Chimpanzee Behaviour, Recent Understandings from Captivity and the Forest


By Jensvold, Mary Lee Abshire, Year 2019, FileType: PDF

Chimpanzee Behaviour, Recent Understandings From Captivity And The Forest

Chimpanzee Behaviour: Recent Understandings from Captivity and the Forest brings diverse topics together in one volume. It presents new data from chimpanzee hunting behaviour and tool use in the forest. It covers gestural communication in free-living populations and sign language communication in captive individuals. It presents research in chimpanzee artwork including numerous images. Finally it provides a framework for care in captivity with a humane approach. Wild Mammals in Captivity: Principles and Techniques for Zoo Management, 2nd Edition

The chapters in this edited volume discuss recent findings and views on chimpanzee behaviour. With dwindling numbers in the forests of Africa and burgeoning numbers in captivity, chimpanzees, as a species, are in a critical place in time. Free living communities of chimpanzees live with cultures and ways of doing that are unknown to humans, but essential to the lives of each community member.

These cultures and those who live in them are disappearing at an alarming rate. Meanwhile, in North America and Europe chimpanzee research has ended, leaving hundreds of chimpanzees waiting for sanctuary placement. Zoos continue to bring new chimpanzees into captivity. A diaspora, captive chimpanzees have no possibility in life except captivity with its contrived communities and broken cultures. We can use what we have learned from chimpanzees to improve their care.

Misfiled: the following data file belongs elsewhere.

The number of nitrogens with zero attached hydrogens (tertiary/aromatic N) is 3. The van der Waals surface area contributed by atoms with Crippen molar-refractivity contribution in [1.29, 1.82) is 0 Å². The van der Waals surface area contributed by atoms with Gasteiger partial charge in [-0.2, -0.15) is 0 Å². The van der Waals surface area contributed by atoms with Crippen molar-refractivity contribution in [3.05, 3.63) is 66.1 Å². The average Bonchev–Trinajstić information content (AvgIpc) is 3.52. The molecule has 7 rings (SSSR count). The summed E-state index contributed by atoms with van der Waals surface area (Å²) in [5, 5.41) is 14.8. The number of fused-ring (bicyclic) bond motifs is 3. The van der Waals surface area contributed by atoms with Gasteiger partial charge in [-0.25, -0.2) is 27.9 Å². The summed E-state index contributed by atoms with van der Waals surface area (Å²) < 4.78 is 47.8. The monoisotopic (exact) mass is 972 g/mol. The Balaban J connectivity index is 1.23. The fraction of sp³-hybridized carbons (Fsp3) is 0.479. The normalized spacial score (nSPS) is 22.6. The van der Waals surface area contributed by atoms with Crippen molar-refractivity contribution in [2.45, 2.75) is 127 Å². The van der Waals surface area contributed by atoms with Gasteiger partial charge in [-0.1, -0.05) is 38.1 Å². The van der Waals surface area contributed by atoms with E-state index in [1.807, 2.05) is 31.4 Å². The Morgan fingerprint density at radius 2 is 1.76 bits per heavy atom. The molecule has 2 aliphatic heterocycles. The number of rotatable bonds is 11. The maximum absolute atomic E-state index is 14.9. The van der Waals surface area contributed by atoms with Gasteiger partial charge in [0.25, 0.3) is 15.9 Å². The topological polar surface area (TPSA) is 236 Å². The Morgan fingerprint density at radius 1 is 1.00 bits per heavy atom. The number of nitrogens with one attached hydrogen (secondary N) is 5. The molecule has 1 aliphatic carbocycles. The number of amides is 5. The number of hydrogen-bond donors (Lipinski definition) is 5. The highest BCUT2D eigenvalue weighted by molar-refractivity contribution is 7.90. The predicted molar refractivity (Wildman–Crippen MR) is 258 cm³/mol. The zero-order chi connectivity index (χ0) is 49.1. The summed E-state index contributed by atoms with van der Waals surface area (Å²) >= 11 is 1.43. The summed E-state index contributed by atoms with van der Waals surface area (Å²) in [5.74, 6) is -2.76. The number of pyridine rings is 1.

The Chimpanzee & Human Communication Institute (CHCI) at Central Washington University was the home of Washoe and her family of signing chimpanzees from 1980 – 2013. A sanctuary for chimpanzees, this institute was a leader in humane noninvasive behavioral studies, compassionate and chimpanzee centered care, and a training ground for young primatologists. This book brings together some of what transpired in those walls. Most of the chapters are authored by students of CHCI, myself included.

Chapter authors Cleve Hicks (Chapter 1) and Crickette Sanz (Chapter 2), now with field sites of their own, received graduate training while caring daily for this group of chimpanzees. The lessons they learned there are reflected in their chapters through observational research and insight into the significance of the behaviors they observed in the forest. Gestures were a fundamental aspect of the communication research at CHCI. Catherine Hobaiter (Chapter 3) expands on concepts, themes, and future direction in studies of gesture from the forest.

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